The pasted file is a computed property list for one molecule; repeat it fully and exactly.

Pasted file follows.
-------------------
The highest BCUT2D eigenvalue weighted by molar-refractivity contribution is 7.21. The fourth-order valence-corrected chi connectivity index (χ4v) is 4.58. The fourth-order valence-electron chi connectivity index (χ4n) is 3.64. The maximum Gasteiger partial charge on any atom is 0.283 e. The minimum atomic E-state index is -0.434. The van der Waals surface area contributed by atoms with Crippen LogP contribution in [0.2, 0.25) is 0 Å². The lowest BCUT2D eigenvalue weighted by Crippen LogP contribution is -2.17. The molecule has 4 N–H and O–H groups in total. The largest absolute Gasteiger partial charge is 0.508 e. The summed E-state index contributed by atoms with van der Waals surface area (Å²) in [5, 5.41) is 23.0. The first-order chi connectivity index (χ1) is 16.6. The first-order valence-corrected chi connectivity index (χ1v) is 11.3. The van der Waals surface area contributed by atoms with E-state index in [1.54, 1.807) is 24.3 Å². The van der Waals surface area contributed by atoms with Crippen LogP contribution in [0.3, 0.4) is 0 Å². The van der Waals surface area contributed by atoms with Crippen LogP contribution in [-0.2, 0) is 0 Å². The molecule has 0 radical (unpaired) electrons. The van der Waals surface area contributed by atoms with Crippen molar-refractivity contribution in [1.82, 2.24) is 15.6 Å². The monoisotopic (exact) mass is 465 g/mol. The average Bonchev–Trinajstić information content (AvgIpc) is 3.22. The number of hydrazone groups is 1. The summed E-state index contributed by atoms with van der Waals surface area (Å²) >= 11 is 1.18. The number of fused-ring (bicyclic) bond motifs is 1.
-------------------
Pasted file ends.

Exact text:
The highest BCUT2D eigenvalue weighted by molar-refractivity contribution is 7.21. The fourth-order valence-corrected chi connectivity index (χ4v) is 4.58. The fourth-order valence-electron chi connectivity index (χ4n) is 3.64. The maximum Gasteiger partial charge on any atom is 0.283 e. The minimum atomic E-state index is -0.434. The van der Waals surface area contributed by atoms with Crippen LogP contribution in [0.2, 0.25) is 0 Å². The lowest BCUT2D eigenvalue weighted by Crippen LogP contribution is -2.17. The molecule has 4 N–H and O–H groups in total. The largest absolute Gasteiger partial charge is 0.508 e. The summed E-state index contributed by atoms with van der Waals surface area (Å²) in [5, 5.41) is 23.0. The first-order chi connectivity index (χ1) is 16.6. The first-order valence-corrected chi connectivity index (χ1v) is 11.3. The van der Waals surface area contributed by atoms with E-state index in [1.54, 1.807) is 24.3 Å². The van der Waals surface area contributed by atoms with Crippen LogP contribution in [0.3, 0.4) is 0 Å². The van der Waals surface area contributed by atoms with Crippen LogP contribution in [-0.2, 0) is 0 Å². The molecule has 0 radical (unpaired) electrons. The van der Waals surface area contributed by atoms with Crippen molar-refractivity contribution in [1.82, 2.24) is 15.6 Å². The monoisotopic (exact) mass is 465 g/mol. The average Bonchev–Trinajstić information content (AvgIpc) is 3.22. The number of hydrazone groups is 1. The summed E-state index contributed by atoms with van der Waals surface area (Å²) >= 11 is 1.18. The number of fused-ring (bicyclic) bond motifs is 1.